Atmospheric chamber 40 is divided into two sections, electronic chamber 40a and valve and transducer chamber 40b. Solenoid valves 41 through 44 are located within chamber 40b. These valves have a conduit (not shown) which vents hydraulic fluid into the annulus formed by bore 20 surrounding chamber 40b. The electronic components within chamber 40a are separated from chamber 40b. When electrical power is supplied to the solenoid of each valve 41 through 44, the respective valve shifts to close its vent path and to allow hydraulic fluid to flow therethrough. When the solenoid is de-energized, each valve 41 through 44 is spring loaded to its vent position. Chambers 40a and 40b are preferably filled with nitrogen for increased safety and to reduce corrosion of electrical and electronic components. Desiccant may also be placed in chamber 40 to control moisture.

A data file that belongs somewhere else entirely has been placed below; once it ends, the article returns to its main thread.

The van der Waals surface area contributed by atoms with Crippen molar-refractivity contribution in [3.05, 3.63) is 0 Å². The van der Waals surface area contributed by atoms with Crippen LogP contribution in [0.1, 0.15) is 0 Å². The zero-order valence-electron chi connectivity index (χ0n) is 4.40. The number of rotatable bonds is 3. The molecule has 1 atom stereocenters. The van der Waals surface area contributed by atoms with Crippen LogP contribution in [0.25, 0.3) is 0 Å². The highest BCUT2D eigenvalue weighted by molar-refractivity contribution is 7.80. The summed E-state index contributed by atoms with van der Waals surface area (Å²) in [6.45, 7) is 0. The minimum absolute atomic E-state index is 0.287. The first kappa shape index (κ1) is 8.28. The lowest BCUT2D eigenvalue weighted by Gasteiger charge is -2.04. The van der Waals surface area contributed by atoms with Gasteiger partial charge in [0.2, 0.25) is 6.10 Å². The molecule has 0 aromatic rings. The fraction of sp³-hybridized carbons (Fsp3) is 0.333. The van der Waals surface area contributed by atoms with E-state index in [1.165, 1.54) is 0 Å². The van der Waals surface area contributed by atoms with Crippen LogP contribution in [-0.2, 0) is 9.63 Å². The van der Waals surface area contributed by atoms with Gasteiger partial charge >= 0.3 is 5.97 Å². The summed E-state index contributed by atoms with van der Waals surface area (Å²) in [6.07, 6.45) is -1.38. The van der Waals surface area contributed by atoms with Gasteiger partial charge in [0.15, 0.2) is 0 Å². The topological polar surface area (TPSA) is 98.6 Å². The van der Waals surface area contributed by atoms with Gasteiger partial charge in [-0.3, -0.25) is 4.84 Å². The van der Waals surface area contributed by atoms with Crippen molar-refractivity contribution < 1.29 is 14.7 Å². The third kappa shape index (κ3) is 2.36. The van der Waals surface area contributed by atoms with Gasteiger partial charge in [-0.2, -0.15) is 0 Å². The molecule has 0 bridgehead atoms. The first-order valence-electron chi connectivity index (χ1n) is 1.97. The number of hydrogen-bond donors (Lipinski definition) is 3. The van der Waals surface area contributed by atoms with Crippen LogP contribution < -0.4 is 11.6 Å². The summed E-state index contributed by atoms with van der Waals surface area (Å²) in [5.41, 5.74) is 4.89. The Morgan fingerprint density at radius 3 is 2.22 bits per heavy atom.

Solenoid valves 41 through 44 are critical components. Solenoid valves satisfactory for use in the present invention are designated P/N 20950 3-WAY NC and are available from Futurcraft Corporation, 15430 Proctor Avenue, City of Industry, Calif. The use of solenoid valves allows a single hydraulic line to provide operating fluid for a plurality of remotely located valves. A major advantage of the present invention is the ability to individually control each valve and monitor its status.
Appropriate filters 57 and check valves 58 are installed within the hydraulic fluid lines as required by good engineering practices for high pressure hydraulic systems.